School district yanks Prosser Creek charter |

School district yanks Prosser Creek charter

Colin FisherJosh Williams, a would-be senior at Prosser Creek Charter School, helps pack books Wednesday after finding out that he will not be attending the school this year.

Before the final vote was cast, Prosser Creek Charter School parents, students and teachers got out of their seats because the decision was clear: The Tahoe Truckee Unified School District board had chosen revocation.

Outraged, crying and some looking at the panel of district representatives in disbelief, many Prosser Creek families had choice words for the board and district staff. Some comments were uttered quietly and many – unfit for print – were shouted at the school board.

“This is about more than money. You’re ruining lives!” one mother shouted.

After nearly five hours of deliberation – interrupted when the meeting was moved from the district office to the high school theater after the fire marshal said the board room had exceeded capacity – the board voted four to one to revoke Prosser Creek’s charter Tuesday night.

Board members voting “aye” on revocation cited the school’s financial troubles as grounds for revocation.

“I don’t have confidence in the fiscal management of this school,” said Trustee Cindy Gustafson. “But I have complete confidence in the program.”

Trustee Karen Van Epps voted against Superintendent Dennis Williams’ recommendation to revoke the charter. Van Epps was concerned, among other things, with the impact the transition of charter school students into mainstream schools would have on the district budget.

“I don’t have enough information here regarding the financial consequences,” she said, suggesting the decision be put off for two days.

Williams’ recommendation to revoke – based on findings of the school’s fiscal mismanagement, neglect to address its $3.4 million debt problem in a timely manner, failure to agree on a memorandum of understanding and last-minute crisis-mode planning – was met by groans from the audience.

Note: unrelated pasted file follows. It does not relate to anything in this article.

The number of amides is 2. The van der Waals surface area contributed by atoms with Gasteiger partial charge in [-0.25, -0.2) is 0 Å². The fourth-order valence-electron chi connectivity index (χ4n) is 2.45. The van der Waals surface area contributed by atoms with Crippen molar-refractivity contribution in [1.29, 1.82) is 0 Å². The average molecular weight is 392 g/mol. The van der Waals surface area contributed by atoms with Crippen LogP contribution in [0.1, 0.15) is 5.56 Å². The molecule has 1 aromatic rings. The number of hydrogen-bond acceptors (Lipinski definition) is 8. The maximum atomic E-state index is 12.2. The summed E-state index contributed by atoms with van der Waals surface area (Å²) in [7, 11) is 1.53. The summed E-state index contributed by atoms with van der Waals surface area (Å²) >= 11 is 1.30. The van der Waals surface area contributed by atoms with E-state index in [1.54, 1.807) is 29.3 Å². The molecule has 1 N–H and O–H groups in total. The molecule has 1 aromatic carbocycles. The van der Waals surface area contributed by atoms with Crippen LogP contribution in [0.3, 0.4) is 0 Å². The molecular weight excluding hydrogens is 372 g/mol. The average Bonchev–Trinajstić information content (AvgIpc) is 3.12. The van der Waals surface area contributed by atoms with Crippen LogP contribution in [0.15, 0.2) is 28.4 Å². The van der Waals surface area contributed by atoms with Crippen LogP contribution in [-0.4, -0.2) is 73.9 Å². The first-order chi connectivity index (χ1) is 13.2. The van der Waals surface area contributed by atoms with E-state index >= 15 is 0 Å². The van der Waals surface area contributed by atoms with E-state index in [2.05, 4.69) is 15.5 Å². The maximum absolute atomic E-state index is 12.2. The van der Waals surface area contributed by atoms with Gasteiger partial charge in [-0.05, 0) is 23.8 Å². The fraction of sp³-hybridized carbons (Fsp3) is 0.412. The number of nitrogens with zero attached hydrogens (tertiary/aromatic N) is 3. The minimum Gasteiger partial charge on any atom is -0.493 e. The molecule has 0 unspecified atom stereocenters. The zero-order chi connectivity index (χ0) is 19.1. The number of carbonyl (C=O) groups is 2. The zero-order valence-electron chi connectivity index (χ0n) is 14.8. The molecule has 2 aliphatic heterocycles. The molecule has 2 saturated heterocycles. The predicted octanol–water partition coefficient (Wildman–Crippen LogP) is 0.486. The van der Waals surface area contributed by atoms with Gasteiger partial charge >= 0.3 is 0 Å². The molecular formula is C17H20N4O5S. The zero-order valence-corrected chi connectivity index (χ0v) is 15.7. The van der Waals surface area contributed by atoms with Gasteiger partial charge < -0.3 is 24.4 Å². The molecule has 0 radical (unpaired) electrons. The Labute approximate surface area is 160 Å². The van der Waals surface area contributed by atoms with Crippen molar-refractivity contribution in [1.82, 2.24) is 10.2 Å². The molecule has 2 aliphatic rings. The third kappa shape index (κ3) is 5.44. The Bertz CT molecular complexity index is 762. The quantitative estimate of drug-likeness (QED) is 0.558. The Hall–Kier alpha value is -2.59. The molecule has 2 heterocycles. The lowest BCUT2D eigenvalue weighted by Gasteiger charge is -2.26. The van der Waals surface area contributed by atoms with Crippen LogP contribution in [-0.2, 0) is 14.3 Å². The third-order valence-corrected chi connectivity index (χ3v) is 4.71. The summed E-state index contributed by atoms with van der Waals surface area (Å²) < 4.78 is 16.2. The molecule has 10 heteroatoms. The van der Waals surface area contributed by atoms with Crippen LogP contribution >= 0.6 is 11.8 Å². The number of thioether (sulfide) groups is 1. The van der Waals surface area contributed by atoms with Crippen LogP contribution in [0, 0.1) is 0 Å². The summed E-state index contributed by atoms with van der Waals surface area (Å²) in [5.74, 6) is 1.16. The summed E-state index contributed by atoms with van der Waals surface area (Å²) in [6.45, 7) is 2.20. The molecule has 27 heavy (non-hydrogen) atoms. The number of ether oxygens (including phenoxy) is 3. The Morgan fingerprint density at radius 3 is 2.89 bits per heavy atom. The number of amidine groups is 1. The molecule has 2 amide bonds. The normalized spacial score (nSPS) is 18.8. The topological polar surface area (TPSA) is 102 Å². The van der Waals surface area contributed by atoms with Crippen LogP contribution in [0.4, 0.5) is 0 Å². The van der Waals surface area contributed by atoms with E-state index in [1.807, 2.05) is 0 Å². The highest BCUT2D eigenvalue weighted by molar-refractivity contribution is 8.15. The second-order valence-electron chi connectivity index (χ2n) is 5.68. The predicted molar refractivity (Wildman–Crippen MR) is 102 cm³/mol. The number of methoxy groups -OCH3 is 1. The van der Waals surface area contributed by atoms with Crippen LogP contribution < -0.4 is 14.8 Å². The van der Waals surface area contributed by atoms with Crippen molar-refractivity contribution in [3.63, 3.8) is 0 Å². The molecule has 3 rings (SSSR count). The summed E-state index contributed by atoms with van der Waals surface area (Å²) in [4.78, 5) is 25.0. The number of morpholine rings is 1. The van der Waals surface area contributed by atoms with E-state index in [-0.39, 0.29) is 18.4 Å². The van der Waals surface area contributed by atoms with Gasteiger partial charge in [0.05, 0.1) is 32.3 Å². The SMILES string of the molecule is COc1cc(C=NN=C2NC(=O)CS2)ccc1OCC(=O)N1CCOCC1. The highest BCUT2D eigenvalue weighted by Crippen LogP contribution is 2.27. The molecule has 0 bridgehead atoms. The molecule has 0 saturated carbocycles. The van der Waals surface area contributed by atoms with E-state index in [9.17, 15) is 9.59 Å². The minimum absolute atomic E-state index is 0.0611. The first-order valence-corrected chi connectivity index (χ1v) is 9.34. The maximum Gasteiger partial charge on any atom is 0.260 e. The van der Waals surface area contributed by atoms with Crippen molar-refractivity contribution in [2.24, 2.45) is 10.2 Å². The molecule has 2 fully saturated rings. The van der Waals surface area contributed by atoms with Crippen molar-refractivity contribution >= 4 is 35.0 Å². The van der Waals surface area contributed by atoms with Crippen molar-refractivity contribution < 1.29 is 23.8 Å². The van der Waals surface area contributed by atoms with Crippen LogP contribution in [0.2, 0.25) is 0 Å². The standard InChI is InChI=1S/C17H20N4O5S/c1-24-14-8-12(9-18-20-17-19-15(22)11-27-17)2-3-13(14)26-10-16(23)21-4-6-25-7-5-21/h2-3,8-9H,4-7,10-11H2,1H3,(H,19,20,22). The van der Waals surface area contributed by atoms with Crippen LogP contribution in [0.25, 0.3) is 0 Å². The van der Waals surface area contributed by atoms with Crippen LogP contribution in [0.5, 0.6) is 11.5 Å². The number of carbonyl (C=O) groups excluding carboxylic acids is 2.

Chris Handel, Prosser Creek Advisory Council member, presented the board with the school’s budget plan for coming years and responded to the superintendent’s recommendation.

“I understand that Prosser Creek has a history of errors … but my position here tonight is that those things aren’t the subject at hand,” he said. “There are things in [the superintendent’s recommendation] that are half-truths and falsities.”

Handel added later that the negotiation of the MOU was a “bizarrely unorchestrated process.”

Prosser Creek Advisory Council member Celest Fournier read a letter from assemblymen Tim Leslie and Rick Keene and Sen. Rico Oller that admonished the school district’s actions toward revocation.

Some of Prosser Creek’s financial stakeholders spoke on the school’s behalf, promising to restructure Prosser Creek’s debt and help balance the school’s budget with grants and interest reductions.

They also promised that lawsuits would follow if the school board chose revocation.

“There will be an avalanche of litigation,” said Charles “Skip” Fish of Charles Fish Investments, the charter school’s largest creditor. “People who are losing money are going to sue…”

A representative for Wedbush Morgan Securities threatened he would “pledge of the company’s resources against the district” if the board chose revocation.

“It could be political careers. It could be bad feelings in the community,” he said. “(Not revoking) would avoid a myriad of problems that get larger and larger and larger.”

After the meeting a Truckee Police officer, who was present for the entire meeting, escorted the school board and district staff out of the theater following the decision.

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